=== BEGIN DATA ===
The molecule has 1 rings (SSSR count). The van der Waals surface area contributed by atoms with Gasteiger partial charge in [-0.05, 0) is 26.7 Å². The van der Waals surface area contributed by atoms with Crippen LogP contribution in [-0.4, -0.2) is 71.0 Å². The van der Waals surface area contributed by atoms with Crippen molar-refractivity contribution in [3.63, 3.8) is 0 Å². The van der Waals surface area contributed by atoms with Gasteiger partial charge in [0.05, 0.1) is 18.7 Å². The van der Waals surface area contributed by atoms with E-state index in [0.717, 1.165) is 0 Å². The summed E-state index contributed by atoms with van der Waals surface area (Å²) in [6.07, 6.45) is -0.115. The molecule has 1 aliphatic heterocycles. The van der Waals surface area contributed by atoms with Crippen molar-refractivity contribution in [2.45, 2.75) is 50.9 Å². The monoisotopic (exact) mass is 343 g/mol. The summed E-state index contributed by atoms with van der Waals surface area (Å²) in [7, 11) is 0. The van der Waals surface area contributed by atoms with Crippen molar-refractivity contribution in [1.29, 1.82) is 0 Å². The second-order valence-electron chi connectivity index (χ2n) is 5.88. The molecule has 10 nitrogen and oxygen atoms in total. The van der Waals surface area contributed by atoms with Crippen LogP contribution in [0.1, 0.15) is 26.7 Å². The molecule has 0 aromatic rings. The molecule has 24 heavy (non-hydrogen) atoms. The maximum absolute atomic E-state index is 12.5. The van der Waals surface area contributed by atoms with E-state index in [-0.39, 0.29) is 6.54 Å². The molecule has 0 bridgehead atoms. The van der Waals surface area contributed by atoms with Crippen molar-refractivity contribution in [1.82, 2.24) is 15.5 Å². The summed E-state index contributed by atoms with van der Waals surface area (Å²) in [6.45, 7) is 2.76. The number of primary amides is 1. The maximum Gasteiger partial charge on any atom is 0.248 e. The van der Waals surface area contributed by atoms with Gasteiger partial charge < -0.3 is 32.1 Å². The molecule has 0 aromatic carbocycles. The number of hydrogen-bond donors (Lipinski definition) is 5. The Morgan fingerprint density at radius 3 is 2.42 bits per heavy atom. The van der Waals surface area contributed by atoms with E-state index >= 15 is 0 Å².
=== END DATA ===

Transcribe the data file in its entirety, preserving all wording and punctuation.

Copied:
The molecule has 1 rings (SSSR count). The van der Waals surface area contributed by atoms with Gasteiger partial charge in [-0.05, 0) is 26.7 Å². The van der Waals surface area contributed by atoms with Crippen LogP contribution in [-0.4, -0.2) is 71.0 Å². The van der Waals surface area contributed by atoms with Crippen molar-refractivity contribution in [3.63, 3.8) is 0 Å². The van der Waals surface area contributed by atoms with Gasteiger partial charge in [0.05, 0.1) is 18.7 Å². The van der Waals surface area contributed by atoms with E-state index in [0.717, 1.165) is 0 Å². The summed E-state index contributed by atoms with van der Waals surface area (Å²) in [6.07, 6.45) is -0.115. The molecule has 1 aliphatic heterocycles. The van der Waals surface area contributed by atoms with Crippen molar-refractivity contribution in [2.45, 2.75) is 50.9 Å². The monoisotopic (exact) mass is 343 g/mol. The summed E-state index contributed by atoms with van der Waals surface area (Å²) in [7, 11) is 0. The van der Waals surface area contributed by atoms with Crippen molar-refractivity contribution in [1.29, 1.82) is 0 Å². The second-order valence-electron chi connectivity index (χ2n) is 5.88. The molecule has 10 nitrogen and oxygen atoms in total. The van der Waals surface area contributed by atoms with Crippen LogP contribution in [0.1, 0.15) is 26.7 Å². The molecule has 0 aromatic rings. The molecule has 24 heavy (non-hydrogen) atoms. The maximum absolute atomic E-state index is 12.5. The van der Waals surface area contributed by atoms with E-state index in [-0.39, 0.29) is 6.54 Å². The molecule has 0 bridgehead atoms. The van der Waals surface area contributed by atoms with Crippen molar-refractivity contribution in [1.82, 2.24) is 15.5 Å². The summed E-state index contributed by atoms with van der Waals surface area (Å²) in [6.45, 7) is 2.76. The number of primary amides is 1. The maximum Gasteiger partial charge on any atom is 0.248 e. The van der Waals surface area contributed by atoms with Gasteiger partial charge < -0.3 is 32.1 Å². The molecule has 0 aromatic carbocycles. The number of hydrogen-bond donors (Lipinski definition) is 5. The Morgan fingerprint density at radius 3 is 2.42 bits per heavy atom. The van der Waals surface area contributed by atoms with E-state index >= 15 is 0 Å².